Serial clock (SCK) and the frame sync clock (FSY) are derived using either the unlocked isochronous transport mechanism of
The controller is typically clocked by a local 27 MHz crystal oscillator. Alternatively, the crystal can be deactivated and the controller can be clocked from a 27 MHz clock that is derived from FSY2. The controller is within interface 134 a and 134 b. As audio data is read from the drive, it is decompressed in the case of a movie and, if necessary, is forwarded to a DAC. The sample rate of the DAC is fixed and unchanged, it is generated directly or implicitly from the 27 MHz reference. As an example, a PLL with a frequency conversion ratio of 2/1125 will convert the 27 MHz reference clock of the controller to the 48 kHz sample clock needed to sample the audio data from the drive. A conversion ratio of 49/30000 will convert 27 MHz to 44.1 kHz. Thus, source device 136 and destination device 138 can receive data sampled at almost any frequency, as well as the rate at which the controllers within interface 134 a and 134 b operate. Thus, the serial clock and the sample rates can be adjusted based on the divide and multiply factors of the local PLLs within both source and destination nodes. A locked isochronous transport mode can, therefore, be achieved.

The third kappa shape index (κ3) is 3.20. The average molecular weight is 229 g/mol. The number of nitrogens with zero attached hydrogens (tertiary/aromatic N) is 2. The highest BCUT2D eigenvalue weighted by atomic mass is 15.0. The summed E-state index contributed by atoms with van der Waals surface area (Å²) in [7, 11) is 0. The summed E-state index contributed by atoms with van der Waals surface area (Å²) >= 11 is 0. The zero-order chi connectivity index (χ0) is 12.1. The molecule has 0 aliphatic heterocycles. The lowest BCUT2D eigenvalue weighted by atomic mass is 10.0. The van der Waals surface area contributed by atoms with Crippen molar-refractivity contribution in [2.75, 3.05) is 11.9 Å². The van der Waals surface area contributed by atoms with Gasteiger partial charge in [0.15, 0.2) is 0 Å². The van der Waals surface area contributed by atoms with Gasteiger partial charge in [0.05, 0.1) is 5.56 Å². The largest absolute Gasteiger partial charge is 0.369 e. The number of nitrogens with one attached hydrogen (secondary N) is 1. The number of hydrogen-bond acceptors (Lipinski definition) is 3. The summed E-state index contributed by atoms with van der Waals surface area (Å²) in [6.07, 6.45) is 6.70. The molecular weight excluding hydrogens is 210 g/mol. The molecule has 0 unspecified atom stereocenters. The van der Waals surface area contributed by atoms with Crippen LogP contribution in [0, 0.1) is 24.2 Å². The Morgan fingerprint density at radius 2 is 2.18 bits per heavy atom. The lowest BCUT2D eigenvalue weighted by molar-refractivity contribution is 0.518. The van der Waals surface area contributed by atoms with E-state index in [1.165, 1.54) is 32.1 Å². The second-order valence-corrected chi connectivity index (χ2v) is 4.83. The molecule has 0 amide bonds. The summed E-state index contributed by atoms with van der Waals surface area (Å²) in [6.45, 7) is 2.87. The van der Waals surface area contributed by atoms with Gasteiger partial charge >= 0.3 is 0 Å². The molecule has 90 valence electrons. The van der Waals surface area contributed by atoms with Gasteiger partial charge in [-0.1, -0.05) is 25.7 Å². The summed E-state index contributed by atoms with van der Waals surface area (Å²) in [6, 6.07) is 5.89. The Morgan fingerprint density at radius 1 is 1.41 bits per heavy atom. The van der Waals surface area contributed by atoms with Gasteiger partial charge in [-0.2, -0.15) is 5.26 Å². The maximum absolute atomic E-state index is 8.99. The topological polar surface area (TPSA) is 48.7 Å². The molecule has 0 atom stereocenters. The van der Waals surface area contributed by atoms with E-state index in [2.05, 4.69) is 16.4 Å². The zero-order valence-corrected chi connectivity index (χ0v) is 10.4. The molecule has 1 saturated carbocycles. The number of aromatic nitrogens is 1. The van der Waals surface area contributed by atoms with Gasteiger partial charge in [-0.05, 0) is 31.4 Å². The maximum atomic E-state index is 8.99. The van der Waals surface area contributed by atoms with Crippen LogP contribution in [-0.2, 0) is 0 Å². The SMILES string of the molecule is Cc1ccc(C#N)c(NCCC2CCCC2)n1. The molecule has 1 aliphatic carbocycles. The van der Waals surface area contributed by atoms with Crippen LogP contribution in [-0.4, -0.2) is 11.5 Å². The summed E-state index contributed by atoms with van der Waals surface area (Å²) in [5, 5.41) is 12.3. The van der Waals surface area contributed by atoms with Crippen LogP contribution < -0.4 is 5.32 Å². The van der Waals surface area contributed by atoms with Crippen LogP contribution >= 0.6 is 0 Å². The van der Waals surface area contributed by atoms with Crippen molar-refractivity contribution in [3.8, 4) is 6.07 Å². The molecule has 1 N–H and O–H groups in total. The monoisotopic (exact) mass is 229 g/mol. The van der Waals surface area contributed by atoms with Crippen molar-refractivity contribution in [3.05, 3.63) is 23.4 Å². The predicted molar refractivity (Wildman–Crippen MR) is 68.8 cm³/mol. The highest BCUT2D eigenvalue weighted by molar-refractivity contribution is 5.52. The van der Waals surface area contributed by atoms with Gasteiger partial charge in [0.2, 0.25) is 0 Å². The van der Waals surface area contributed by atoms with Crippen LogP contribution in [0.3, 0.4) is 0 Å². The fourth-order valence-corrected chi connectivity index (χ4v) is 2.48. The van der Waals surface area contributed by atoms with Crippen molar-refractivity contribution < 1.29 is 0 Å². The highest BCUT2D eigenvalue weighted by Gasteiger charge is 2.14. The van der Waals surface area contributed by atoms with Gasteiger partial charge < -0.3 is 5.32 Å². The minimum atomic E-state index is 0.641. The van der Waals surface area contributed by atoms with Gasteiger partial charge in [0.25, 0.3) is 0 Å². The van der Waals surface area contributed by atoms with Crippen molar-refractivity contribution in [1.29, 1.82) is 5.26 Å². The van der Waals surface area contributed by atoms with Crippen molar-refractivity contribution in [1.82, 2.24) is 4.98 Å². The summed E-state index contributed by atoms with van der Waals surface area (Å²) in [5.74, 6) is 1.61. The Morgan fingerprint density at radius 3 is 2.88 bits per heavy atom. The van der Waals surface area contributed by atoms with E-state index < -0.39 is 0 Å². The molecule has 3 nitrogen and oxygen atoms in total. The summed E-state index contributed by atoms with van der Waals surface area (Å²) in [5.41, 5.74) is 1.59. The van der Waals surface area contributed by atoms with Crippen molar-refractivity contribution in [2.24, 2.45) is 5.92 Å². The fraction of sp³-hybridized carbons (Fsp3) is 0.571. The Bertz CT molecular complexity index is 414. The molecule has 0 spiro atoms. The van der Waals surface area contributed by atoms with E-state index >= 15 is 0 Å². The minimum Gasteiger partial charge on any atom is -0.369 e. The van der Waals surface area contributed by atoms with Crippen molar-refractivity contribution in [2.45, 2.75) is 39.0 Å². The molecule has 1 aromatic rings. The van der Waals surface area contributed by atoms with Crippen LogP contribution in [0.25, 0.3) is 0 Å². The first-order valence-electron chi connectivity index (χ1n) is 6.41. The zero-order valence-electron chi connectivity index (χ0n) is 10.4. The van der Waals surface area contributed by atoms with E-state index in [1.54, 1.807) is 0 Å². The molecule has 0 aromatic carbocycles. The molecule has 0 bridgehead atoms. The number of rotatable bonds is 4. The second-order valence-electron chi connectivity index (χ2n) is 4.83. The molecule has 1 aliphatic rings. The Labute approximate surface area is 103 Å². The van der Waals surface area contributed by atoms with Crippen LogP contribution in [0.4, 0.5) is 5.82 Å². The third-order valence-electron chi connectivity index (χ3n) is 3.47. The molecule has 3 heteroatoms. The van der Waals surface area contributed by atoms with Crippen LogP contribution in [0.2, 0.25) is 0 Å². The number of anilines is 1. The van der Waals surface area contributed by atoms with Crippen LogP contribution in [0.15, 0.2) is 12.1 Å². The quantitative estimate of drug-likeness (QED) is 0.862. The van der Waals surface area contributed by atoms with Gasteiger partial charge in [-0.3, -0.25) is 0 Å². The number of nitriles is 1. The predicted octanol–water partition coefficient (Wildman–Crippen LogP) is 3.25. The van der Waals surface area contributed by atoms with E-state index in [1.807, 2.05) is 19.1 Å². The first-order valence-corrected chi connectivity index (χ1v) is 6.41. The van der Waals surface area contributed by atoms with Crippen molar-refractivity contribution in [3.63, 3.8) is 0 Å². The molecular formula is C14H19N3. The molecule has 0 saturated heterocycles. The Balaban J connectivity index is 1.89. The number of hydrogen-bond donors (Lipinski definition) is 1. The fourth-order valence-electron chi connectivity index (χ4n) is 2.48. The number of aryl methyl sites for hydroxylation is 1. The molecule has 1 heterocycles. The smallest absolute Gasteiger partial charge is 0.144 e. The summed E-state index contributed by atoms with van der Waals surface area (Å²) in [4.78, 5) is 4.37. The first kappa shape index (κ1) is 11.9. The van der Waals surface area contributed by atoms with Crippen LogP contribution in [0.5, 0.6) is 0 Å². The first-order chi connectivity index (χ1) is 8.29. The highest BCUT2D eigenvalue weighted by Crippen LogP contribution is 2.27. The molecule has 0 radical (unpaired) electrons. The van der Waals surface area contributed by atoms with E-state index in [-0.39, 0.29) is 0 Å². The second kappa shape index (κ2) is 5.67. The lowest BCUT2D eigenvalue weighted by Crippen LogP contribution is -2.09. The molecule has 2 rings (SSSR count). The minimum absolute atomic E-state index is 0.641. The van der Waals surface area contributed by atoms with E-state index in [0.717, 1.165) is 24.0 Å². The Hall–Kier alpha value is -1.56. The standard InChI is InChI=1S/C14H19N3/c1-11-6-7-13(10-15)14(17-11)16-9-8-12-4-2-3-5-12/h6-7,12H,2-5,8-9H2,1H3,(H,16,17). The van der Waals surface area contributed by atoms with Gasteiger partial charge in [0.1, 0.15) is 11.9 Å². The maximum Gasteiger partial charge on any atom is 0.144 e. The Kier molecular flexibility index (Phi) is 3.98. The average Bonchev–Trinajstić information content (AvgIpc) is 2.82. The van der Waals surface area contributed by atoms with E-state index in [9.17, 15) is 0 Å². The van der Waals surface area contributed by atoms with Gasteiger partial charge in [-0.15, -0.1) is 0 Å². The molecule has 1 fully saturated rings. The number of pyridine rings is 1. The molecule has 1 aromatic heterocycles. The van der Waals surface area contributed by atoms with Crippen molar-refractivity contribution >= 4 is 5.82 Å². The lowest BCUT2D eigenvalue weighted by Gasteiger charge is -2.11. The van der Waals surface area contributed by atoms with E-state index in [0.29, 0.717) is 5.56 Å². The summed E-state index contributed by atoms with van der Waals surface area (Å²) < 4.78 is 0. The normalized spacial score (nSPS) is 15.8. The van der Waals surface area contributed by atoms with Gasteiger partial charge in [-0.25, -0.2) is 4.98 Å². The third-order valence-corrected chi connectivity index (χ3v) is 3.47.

Numerous variations and modifications will become apparent to those skilled in the art once the above disclosure is fully appreciated. It is intended that the following claims be interpreted to embrace all such variations and modifications.
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|Sep 13, 2004||AS||Assignment|
Owner name: OASIS SILICON SYSTEMS, INC., TEXAS